I recently finished Jason Gurley’s originally self-published novel Eleanor and was generally unimpressed. I found it predictable and unconvincing, but as I’ve thought more about it I keep coming back to one particular area that left me wanting, and unsurprisingly it is theologically related. Spoilers follow so if you’ve been hoping to pick this one up, proceed with caution or just turn back now.
HERE THERE BE SPOILERS
The climax of the story comes with the revelation that Eleanor’s twin sister Esme (who died in a car accident at the age of six) and her unborn uncle still exist in some sort of Limbo between life and death, waiting—as in most traditional ghost stories—for a wrong to be put right. This wrong turns out to be the suicide of Eleanor’s grandmother and namesake (we’ll call her Eleanor I) while pregnant. Now, the means for setting things right involves rewinding time itself and helping Eleanor I choose to continue living, and this was the element I found most unconvincing. I don’t mind stories that mess with time; they can be quite entertaining. But in Eleanor there’s no explanation for how Esme and Patrick knew that such a thing was possible. They never saw any other being like themselves in this Limbo and so how could they discover it could be done? No one did it before them. There’s no one there to tell them how. There’s no one to demonstrate the principles or even explain the laws so they know how to break or bend them. Maybe I just missed the convincing explanation for how they knew or learned this, but Gurley lost me there.
They explain to Eleanor that if they rewind time the emotional damage her mother, Agnes, has suffered due to the pain of losing one of her daughters will still exist, but it will be without foundation. There will be no diagnosing why she feels the way she does because the accident will never have occurred and she will never have lost a daughter, so there may not be any good means for Agnes to know healing or restoration. When they ask Eleanor if she’s willing to go through with it anyway of course she agrees. Why wouldn’t she? They ask if she wants to improve her family’s life without any real consequence for her except needing to relive her whole life (minus the tragic accident). To be perfectly fair, it’s possible they don’t know how far back time will need to be rewound in order to set things right, so the lack of any real risk for Eleanor could make sense in that light, and this is precisely where the story leaves me wanting.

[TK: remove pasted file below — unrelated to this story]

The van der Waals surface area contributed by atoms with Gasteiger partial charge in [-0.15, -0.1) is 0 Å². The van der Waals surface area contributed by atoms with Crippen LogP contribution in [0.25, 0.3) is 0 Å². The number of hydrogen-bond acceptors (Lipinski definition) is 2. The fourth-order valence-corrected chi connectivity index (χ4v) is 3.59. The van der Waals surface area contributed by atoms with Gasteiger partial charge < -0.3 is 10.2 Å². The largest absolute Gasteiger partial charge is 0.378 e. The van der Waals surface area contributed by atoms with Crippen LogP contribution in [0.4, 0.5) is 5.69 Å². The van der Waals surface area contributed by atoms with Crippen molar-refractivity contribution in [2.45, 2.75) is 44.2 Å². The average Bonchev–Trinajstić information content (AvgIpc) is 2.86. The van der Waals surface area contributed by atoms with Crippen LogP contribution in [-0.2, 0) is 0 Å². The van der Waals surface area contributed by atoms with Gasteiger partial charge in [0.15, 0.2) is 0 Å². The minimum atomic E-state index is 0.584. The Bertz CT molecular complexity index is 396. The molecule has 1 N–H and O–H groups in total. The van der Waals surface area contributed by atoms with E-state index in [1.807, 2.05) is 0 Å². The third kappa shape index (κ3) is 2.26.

The stakes simply aren’t high enough because it seems to me that Gurley asks the wrong question. He makes the mistake of assuming Eleanor and Esme are necessary beings rather than contingent ones. They don’t have to exist unlike Eleanor I and Agnes whose narratives will pick up from the tragic moment that so shaped this family. If time is rewound, Agnes will then have her whole life to live, and that life will be radically different because Eleanor I will still be alive, will never have committed suicide, will not have left all the emotional wreckage in her wake, and will then be able to offer a different kind of presence and attention to Agnes. Basically, the story neglects to discuss the butterfly effect and for a story revolving around changing the past to leave this out is a serious shortcoming.
With all the changes that would take place, effectively making Agnes a completely different person in the new timeline, would Agnes still have married Paul? Would they have even met? Even if they did, how likely is it that the exact combination of sperm and egg would combine to form Eleanor and Esme?
So it seems to me the right question, the high stakes question that would have transformed this book’s ending significantly, would have been, “Eleanor, are you willing to risk your very existence for the chance to give your mom a happy life? If you do this, you may never actually come to exist. Is her happiness worth the risk? In light of how she’s blamed you for your sister’s death, hating and shunning you for the past eight years—the most formative years of your childhood—is her healing, health, and happiness worth it?” In short, “Do you love her enough to risk so much?”
Now that is interesting question. That makes her choice to move forward truly courageous. That makes her a self-sacrificial hero like Frodo who saved the Shire but not for himself. Frodo’s was a true act of love and heroism, of sacrifice and generosity. His decision cost something, and its price was high. Turning Eleanor’s choice into one like Frodo’s transforms her character into someone completely different. It turns her into someone who is willing to lay down her life for her enemy, who truly loves one who hates her—it turns her into someone who lives and loves as Jesus did.